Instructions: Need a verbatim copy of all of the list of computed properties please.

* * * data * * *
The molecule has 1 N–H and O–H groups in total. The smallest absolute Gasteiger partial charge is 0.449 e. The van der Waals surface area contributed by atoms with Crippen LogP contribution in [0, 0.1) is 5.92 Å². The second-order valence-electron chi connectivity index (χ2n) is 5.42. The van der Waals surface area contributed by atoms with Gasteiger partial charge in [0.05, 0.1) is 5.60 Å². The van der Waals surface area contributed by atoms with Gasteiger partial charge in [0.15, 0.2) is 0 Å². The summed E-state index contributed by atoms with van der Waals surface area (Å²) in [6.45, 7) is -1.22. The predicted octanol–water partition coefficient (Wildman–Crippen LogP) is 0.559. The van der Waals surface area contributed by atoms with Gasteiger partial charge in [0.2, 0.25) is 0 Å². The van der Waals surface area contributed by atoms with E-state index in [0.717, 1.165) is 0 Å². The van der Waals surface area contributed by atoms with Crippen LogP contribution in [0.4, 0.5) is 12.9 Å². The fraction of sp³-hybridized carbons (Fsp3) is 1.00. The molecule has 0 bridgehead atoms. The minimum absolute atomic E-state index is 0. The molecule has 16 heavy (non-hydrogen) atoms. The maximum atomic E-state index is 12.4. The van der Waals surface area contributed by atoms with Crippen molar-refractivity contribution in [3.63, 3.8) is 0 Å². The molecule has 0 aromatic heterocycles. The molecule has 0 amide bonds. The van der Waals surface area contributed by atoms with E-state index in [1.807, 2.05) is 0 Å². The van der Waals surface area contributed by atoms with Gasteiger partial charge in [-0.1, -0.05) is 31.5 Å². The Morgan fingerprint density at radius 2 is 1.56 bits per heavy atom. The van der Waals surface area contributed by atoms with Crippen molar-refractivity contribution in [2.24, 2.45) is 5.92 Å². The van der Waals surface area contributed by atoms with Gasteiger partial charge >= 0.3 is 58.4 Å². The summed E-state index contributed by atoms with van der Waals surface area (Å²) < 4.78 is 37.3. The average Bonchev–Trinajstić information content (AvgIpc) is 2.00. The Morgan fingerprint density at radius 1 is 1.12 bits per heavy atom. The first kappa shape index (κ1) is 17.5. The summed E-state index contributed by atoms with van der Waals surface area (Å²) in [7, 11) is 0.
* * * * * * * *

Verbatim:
The molecule has 1 N–H and O–H groups in total. The smallest absolute Gasteiger partial charge is 0.449 e. The van der Waals surface area contributed by atoms with Crippen LogP contribution in [0, 0.1) is 5.92 Å². The second-order valence-electron chi connectivity index (χ2n) is 5.42. The van der Waals surface area contributed by atoms with Gasteiger partial charge in [0.05, 0.1) is 5.60 Å². The van der Waals surface area contributed by atoms with Gasteiger partial charge in [0.15, 0.2) is 0 Å². The summed E-state index contributed by atoms with van der Waals surface area (Å²) in [6.45, 7) is -1.22. The predicted octanol–water partition coefficient (Wildman–Crippen LogP) is 0.559. The van der Waals surface area contributed by atoms with Gasteiger partial charge in [0.2, 0.25) is 0 Å². The van der Waals surface area contributed by atoms with E-state index in [0.717, 1.165) is 0 Å². The van der Waals surface area contributed by atoms with Crippen LogP contribution in [0.4, 0.5) is 12.9 Å². The fraction of sp³-hybridized carbons (Fsp3) is 1.00. The molecule has 0 bridgehead atoms. The minimum absolute atomic E-state index is 0. The molecule has 16 heavy (non-hydrogen) atoms. The maximum atomic E-state index is 12.4. The van der Waals surface area contributed by atoms with Crippen molar-refractivity contribution in [3.63, 3.8) is 0 Å². The molecule has 0 aromatic heterocycles. The molecule has 0 amide bonds. The van der Waals surface area contributed by atoms with E-state index in [1.807, 2.05) is 0 Å². The van der Waals surface area contributed by atoms with Gasteiger partial charge in [-0.1, -0.05) is 31.5 Å². The Morgan fingerprint density at radius 2 is 1.56 bits per heavy atom. The van der Waals surface area contributed by atoms with Crippen molar-refractivity contribution in [2.24, 2.45) is 5.92 Å². The van der Waals surface area contributed by atoms with Gasteiger partial charge >= 0.3 is 58.4 Å². The summed E-state index contributed by atoms with van der Waals surface area (Å²) < 4.78 is 37.3. The average Bonchev–Trinajstić information content (AvgIpc) is 2.00. The Morgan fingerprint density at radius 1 is 1.12 bits per heavy atom. The first kappa shape index (κ1) is 17.5. The summed E-state index contributed by atoms with van der Waals surface area (Å²) in [7, 11) is 0.